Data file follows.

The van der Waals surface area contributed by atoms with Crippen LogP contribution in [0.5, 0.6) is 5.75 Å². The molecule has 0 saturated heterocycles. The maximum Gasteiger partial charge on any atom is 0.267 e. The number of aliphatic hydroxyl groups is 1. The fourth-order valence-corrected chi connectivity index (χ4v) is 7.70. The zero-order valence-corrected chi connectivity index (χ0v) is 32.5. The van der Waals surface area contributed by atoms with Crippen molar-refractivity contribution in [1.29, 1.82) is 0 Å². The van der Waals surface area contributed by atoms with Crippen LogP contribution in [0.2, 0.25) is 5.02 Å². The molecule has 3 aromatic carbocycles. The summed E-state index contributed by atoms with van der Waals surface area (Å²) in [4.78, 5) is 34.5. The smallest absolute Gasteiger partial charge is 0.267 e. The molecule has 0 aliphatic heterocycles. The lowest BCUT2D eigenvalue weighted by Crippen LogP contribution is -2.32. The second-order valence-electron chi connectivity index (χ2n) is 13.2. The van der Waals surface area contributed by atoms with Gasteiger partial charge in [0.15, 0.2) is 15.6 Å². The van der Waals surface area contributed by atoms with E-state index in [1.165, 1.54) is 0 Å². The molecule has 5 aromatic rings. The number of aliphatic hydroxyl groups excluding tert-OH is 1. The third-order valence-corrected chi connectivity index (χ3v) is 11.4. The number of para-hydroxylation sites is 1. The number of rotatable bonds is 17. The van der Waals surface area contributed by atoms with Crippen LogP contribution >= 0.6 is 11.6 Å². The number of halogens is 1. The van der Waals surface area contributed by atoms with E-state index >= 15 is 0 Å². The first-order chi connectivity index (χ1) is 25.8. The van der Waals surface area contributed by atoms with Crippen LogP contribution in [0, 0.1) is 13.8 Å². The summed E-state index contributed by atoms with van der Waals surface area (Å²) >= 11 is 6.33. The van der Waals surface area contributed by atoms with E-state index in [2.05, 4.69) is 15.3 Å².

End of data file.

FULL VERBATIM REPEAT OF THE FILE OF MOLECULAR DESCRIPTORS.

The van der Waals surface area contributed by atoms with Crippen LogP contribution in [0.5, 0.6) is 5.75 Å². The molecule has 0 saturated heterocycles. The maximum Gasteiger partial charge on any atom is 0.267 e. The number of aliphatic hydroxyl groups is 1. The fourth-order valence-corrected chi connectivity index (χ4v) is 7.70. The zero-order valence-corrected chi connectivity index (χ0v) is 32.5. The van der Waals surface area contributed by atoms with Crippen molar-refractivity contribution in [1.29, 1.82) is 0 Å². The van der Waals surface area contributed by atoms with Crippen LogP contribution in [0.2, 0.25) is 5.02 Å². The molecule has 3 aromatic carbocycles. The summed E-state index contributed by atoms with van der Waals surface area (Å²) in [4.78, 5) is 34.5. The smallest absolute Gasteiger partial charge is 0.267 e. The molecule has 0 aliphatic heterocycles. The lowest BCUT2D eigenvalue weighted by Crippen LogP contribution is -2.32. The second-order valence-electron chi connectivity index (χ2n) is 13.2. The van der Waals surface area contributed by atoms with Gasteiger partial charge in [0.15, 0.2) is 15.6 Å². The van der Waals surface area contributed by atoms with E-state index in [1.165, 1.54) is 0 Å². The molecule has 5 aromatic rings. The number of aliphatic hydroxyl groups excluding tert-OH is 1. The third-order valence-corrected chi connectivity index (χ3v) is 11.4. The number of para-hydroxylation sites is 1. The number of rotatable bonds is 17. The van der Waals surface area contributed by atoms with Crippen LogP contribution >= 0.6 is 11.6 Å². The number of halogens is 1. The van der Waals surface area contributed by atoms with E-state index >= 15 is 0 Å². The first-order chi connectivity index (χ1) is 25.8. The van der Waals surface area contributed by atoms with Crippen LogP contribution in [0, 0.1) is 13.8 Å². The summed E-state index contributed by atoms with van der Waals surface area (Å²) >= 11 is 6.33. The van der Waals surface area contributed by atoms with E-state index in [2.05, 4.69) is 15.3 Å².